Once the genetic code was known, scientists mixed sylph and human DNA. Over several accelerated generations, they finally forged a successful working hybrid. In the early stages, the mutually alien codes would not work well together, but by reducing the sylph share to less than 5% of the entire genome, genetic engineers finally found something they could work with. Three types of sylph were created, known familiarly as Blue, Violet and Indigo, despite little difference in skin colour, other than that determined by exposure to
sunlight. Taxonomy: genus homo; group sylphiae; names caerulus,
viola and indicum.
The three sub-species were intended for different tasks, which meant there were slight differences in intelligence and capabilities. Although intelligence was broadly similar between the three groups, inclinations varied considerably. Blues tended towards the most menial roles, such as land husbandry and domestic duties, while Violet and Indigo Sylphs enjoyed more cerebral challenges.
However, the human designers also wanted sylphs to "know their place". The most primitive part of the brain, taken from the human genome, was modified to preclude violence and ensure that flight always won over fight. This had the added advantage of helping keep sylphs servile, in the knowledge that humans possessed greater power.
The primitive part was based on the human brain, but the hybrids' higher consciousness was mostly imported from the original sylphs. But with a few tweaks.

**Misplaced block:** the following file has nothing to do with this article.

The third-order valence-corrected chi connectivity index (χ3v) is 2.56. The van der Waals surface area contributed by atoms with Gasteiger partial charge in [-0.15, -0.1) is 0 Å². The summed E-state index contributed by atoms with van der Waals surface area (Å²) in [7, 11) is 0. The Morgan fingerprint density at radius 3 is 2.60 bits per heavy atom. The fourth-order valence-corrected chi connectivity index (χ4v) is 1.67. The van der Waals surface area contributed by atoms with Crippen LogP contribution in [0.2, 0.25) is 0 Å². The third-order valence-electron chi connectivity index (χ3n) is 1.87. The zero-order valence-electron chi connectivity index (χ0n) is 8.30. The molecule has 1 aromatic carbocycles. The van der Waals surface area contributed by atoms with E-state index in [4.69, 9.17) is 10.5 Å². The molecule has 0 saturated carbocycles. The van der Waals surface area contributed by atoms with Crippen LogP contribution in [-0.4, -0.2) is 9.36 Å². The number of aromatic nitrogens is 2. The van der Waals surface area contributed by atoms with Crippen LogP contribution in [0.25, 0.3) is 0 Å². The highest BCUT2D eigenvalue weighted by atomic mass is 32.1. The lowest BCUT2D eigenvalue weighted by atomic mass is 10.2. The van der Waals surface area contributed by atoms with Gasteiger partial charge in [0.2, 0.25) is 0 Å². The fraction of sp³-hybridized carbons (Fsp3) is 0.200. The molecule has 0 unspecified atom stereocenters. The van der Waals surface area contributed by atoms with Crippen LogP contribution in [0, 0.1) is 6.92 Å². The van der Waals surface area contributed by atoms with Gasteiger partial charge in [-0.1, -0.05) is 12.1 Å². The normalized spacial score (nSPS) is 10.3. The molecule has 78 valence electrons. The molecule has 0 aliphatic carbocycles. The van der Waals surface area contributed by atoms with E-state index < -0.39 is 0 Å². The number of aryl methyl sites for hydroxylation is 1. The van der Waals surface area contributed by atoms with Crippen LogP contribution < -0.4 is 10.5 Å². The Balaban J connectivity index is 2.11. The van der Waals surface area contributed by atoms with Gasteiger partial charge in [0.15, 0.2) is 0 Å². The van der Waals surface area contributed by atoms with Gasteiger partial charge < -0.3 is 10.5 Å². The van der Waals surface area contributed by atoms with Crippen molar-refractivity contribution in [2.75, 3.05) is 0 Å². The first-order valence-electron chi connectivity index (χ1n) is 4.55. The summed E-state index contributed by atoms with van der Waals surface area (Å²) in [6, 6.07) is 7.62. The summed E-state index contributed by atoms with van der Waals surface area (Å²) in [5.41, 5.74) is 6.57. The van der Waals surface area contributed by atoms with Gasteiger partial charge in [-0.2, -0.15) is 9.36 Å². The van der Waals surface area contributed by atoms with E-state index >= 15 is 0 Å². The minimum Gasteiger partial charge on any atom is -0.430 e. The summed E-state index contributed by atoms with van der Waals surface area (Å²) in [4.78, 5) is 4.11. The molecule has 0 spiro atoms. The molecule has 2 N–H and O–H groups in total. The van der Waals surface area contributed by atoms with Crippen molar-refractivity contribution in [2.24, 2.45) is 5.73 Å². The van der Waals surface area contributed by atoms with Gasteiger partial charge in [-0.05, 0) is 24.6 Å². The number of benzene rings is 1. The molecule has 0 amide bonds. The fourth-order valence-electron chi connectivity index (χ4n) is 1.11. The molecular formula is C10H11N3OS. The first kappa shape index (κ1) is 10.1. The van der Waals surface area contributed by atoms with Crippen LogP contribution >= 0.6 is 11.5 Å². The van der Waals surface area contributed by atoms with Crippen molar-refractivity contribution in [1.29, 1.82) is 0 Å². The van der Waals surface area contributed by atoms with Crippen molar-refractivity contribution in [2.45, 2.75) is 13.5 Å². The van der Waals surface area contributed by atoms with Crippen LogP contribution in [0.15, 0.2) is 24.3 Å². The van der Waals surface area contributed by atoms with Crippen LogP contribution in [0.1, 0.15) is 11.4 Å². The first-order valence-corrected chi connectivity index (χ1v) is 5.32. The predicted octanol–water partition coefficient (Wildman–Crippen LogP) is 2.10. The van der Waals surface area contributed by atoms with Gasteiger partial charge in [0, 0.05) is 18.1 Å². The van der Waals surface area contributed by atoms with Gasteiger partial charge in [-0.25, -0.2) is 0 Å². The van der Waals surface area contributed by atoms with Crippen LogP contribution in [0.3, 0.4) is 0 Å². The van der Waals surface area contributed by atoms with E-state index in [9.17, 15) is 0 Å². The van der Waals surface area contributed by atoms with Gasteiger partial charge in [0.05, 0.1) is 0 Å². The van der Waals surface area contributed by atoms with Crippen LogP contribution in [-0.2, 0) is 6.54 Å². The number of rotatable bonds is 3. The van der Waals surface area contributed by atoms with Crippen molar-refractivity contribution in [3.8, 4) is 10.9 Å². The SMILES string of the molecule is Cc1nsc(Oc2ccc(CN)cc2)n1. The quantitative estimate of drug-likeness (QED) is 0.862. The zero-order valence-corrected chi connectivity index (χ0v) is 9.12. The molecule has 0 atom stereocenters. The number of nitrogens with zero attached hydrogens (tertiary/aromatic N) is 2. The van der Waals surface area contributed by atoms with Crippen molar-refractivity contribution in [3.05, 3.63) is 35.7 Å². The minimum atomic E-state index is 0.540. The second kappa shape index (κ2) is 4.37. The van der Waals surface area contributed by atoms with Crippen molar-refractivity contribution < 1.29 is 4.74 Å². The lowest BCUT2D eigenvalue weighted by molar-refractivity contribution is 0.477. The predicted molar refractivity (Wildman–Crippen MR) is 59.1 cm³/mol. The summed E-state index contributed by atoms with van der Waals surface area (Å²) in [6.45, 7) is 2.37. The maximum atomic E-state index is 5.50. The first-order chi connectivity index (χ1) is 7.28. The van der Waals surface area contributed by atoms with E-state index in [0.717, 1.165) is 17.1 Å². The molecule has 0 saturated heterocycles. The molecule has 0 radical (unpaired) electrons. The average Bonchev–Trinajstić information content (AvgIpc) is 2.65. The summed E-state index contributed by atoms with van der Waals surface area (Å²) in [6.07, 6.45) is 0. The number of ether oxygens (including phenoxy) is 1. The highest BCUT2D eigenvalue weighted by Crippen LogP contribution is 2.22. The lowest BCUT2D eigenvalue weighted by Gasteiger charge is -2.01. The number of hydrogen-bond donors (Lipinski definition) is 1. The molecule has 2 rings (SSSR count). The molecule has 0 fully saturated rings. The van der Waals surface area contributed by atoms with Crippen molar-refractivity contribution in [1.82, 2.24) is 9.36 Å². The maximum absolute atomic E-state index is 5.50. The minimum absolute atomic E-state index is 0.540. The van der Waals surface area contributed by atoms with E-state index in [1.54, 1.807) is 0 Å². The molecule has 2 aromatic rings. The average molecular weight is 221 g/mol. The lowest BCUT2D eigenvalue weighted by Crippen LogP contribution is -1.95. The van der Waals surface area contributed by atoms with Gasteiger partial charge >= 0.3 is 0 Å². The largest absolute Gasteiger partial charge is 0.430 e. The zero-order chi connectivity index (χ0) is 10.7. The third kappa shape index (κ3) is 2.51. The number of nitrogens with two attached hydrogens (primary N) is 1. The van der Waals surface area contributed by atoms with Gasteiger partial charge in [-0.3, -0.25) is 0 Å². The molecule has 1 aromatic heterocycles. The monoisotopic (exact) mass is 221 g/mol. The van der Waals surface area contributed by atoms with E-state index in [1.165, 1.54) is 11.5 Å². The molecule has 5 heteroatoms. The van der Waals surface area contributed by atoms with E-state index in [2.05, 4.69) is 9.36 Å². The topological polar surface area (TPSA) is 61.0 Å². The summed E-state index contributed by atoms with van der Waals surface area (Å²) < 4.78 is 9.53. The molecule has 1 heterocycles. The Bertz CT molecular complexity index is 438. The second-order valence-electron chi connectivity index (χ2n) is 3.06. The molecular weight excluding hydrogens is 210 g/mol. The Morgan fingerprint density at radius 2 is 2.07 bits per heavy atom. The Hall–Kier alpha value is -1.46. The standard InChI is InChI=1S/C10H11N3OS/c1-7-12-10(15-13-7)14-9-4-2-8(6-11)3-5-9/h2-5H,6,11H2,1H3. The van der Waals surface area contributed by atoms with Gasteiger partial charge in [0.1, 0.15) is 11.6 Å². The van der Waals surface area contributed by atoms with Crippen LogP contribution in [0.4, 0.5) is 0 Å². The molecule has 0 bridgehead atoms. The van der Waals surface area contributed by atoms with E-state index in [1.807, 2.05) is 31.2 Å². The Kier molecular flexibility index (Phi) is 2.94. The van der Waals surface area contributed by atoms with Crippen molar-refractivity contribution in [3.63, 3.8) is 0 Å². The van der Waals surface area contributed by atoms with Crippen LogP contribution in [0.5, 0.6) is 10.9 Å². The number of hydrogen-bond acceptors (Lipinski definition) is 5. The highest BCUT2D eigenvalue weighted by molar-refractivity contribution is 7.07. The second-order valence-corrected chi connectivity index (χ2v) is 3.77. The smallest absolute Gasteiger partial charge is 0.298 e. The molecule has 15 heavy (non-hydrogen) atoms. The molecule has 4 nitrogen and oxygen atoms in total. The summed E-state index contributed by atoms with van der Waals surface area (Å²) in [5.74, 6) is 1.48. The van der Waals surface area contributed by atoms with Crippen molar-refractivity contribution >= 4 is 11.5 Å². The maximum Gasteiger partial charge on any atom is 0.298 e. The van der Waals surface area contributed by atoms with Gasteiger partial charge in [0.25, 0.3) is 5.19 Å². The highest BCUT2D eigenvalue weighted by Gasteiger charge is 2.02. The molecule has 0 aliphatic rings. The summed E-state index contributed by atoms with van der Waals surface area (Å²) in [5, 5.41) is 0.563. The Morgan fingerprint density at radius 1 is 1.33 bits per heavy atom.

The new hybrid inherited a human fear of sudden loud noises, but not their fear of falling. This sometimes has unfortunate consequences in a creature that can no longer fly (even infertiles have no fear of falling, unlike the original gender they are modelled on). As their predator used to attack from above, modern sylphs still fear, or are at best uncomfortable with, open spaces.
It was a deliberate move on the part of the genetic engineers that sylphs, despite
better senses (night vision and hearing range, for example), still regard
humans as superior. The hybrids could survive and function as an independent species, but their belief was - and for the most part still is - that humans rule and sylphs follow.
Able to interbreed, it is hardly surprising that the three separate sub-species
eventually merged. Modern sylphs are their descendants.